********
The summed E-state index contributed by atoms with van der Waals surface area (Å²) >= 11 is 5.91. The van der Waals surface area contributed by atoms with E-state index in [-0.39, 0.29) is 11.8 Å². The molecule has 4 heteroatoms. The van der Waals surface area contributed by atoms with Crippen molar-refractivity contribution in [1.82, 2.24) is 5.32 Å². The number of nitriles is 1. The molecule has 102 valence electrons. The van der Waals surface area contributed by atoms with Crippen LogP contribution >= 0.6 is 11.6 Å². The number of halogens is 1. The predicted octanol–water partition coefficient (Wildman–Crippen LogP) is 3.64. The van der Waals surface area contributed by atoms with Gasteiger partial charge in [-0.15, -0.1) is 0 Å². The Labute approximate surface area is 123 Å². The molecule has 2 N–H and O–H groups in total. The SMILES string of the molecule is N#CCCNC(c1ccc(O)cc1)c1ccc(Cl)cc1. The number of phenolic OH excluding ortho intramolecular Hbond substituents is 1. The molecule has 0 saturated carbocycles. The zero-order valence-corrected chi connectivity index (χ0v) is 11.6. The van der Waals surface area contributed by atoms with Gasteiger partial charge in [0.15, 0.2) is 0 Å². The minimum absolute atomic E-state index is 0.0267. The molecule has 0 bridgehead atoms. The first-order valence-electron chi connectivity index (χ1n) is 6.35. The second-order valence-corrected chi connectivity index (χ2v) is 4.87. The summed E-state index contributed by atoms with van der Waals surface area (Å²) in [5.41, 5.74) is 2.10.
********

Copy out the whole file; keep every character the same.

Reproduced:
The summed E-state index contributed by atoms with van der Waals surface area (Å²) >= 11 is 5.91. The van der Waals surface area contributed by atoms with E-state index in [-0.39, 0.29) is 11.8 Å². The molecule has 4 heteroatoms. The van der Waals surface area contributed by atoms with Crippen molar-refractivity contribution in [1.82, 2.24) is 5.32 Å². The number of nitriles is 1. The molecule has 102 valence electrons. The van der Waals surface area contributed by atoms with Crippen LogP contribution >= 0.6 is 11.6 Å². The number of halogens is 1. The predicted octanol–water partition coefficient (Wildman–Crippen LogP) is 3.64. The van der Waals surface area contributed by atoms with Gasteiger partial charge in [-0.15, -0.1) is 0 Å². The Labute approximate surface area is 123 Å². The molecule has 2 N–H and O–H groups in total. The SMILES string of the molecule is N#CCCNC(c1ccc(O)cc1)c1ccc(Cl)cc1. The number of phenolic OH excluding ortho intramolecular Hbond substituents is 1. The molecule has 0 saturated carbocycles. The zero-order valence-corrected chi connectivity index (χ0v) is 11.6. The van der Waals surface area contributed by atoms with Gasteiger partial charge in [0.15, 0.2) is 0 Å². The minimum absolute atomic E-state index is 0.0267. The molecule has 0 bridgehead atoms. The first-order valence-electron chi connectivity index (χ1n) is 6.35. The second-order valence-corrected chi connectivity index (χ2v) is 4.87. The summed E-state index contributed by atoms with van der Waals surface area (Å²) in [5.41, 5.74) is 2.10.